An outside wash stall space with a pavilion style roof can also serve well if a frost-free faucet or other water source is readily available outside.
A cold-water wash down using a sponge and bucket of water is also a great way to cool down a hot horse. Pay especial attention to the large muscle groups of the hindquarters and neck area.
Horses dehydrate quickly in hot weather so ensure a supply of fresh clean water whether the horse is inside or outside.
If you suspect your horse is overheated and application of cold water hasn’t lessened his respiratory rate after 15 minutes, then call the vet as this indicates sincere heat stress and requires medical intervention.
When designing your horse farm property or horse barn, a permanent year around water source is essential. It should be accessible, regularly cleaned and refilled to keep it fresh and prevented from icing up in winter or drying up or becoming contaminated with algae and other detritus in summer months.
Freedom to Choose ~ Let the Horse Decide
The beauty and benefit of adding Dutch doors to stalls that open to enclosures where the horse can decide it’s preferred spot to hang out during different times of day is a boon. The addition of an overhang to the barn design further enhances the opportunity to shelter from the sun and allows the horse to pick the best possible location for its comfort.
The inclusion of Dutch doors in the barn design can also facilitate additional airflow throughout the interior of the barn.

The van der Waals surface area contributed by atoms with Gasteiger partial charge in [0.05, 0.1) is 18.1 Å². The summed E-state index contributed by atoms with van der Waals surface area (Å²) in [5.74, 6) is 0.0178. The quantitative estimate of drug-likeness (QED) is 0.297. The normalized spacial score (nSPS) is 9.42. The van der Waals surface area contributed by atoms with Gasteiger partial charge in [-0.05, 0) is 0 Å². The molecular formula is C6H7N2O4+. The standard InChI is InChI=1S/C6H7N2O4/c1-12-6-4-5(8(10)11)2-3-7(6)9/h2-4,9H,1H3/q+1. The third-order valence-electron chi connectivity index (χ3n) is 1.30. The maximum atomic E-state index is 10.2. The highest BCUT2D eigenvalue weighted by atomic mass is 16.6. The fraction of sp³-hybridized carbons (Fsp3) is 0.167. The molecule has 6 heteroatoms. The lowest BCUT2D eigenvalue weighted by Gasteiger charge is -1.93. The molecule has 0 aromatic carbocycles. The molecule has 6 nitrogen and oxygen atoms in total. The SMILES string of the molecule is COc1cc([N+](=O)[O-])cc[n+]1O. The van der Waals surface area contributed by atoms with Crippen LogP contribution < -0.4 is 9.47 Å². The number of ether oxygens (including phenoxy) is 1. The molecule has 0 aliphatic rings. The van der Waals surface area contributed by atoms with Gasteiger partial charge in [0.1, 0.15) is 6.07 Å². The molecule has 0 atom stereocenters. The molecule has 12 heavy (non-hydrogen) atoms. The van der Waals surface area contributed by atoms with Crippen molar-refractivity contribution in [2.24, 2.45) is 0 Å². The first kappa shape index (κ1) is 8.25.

Moving still sultry air is essential to mitigate the negative effects of humidity on the horse’s ability to cool down and dispel body heat.
Horses don’t get to choose when and where they are ridden. If you are riding high on your passion for working your horse in readiness for a competition, or schooling in a hot dusty outdoor arena focused on the task at hand, it is easy to overlook the stress you are subjecting your horse to by working him hard in hot weather.
Ensure your horse is fit enough for the job you ask him to do by building up to the workload. If possible, avoid riding during the hottest times of the day. Choose the shady forest trail over the hot sandy mountain ridge, pick showgrounds that have good facilities such as barns with mist fans outside, mature trees for shade etc. that is, use your common sense.
Take lots of breaks between schooling sessions, provide electrolytes either in an additional water bucket to his regular water supply, or by administration of electrolyte pastes if necessary.
Always wash sweat off a horse at the end of a workout or if he has sweated up in a stall as the latherin and salts/minerals in the coat will hamper the ability of his skin to breathe and to continue to perspire to cool down if sweat is left to dry. There are different types of ‘sweat. A horse that has lathered into a white foam versus a stall bound horse that is perspiring to help dispel body heat both require a thorough wash down but the need for intervention with electrolytes may be different.
Pay especial attention to the very young or older horses, as both ends of the age spectrum are more readily affected by dehydration and ill effects from high temperatures and humidity than other equine age groups. This is because their ability to regulate their body temperature is compromised.
Whatever age your horse, you owe it to him to pay extra attention to his needs during extreme weather conditions. And don’t forget to manage your own too!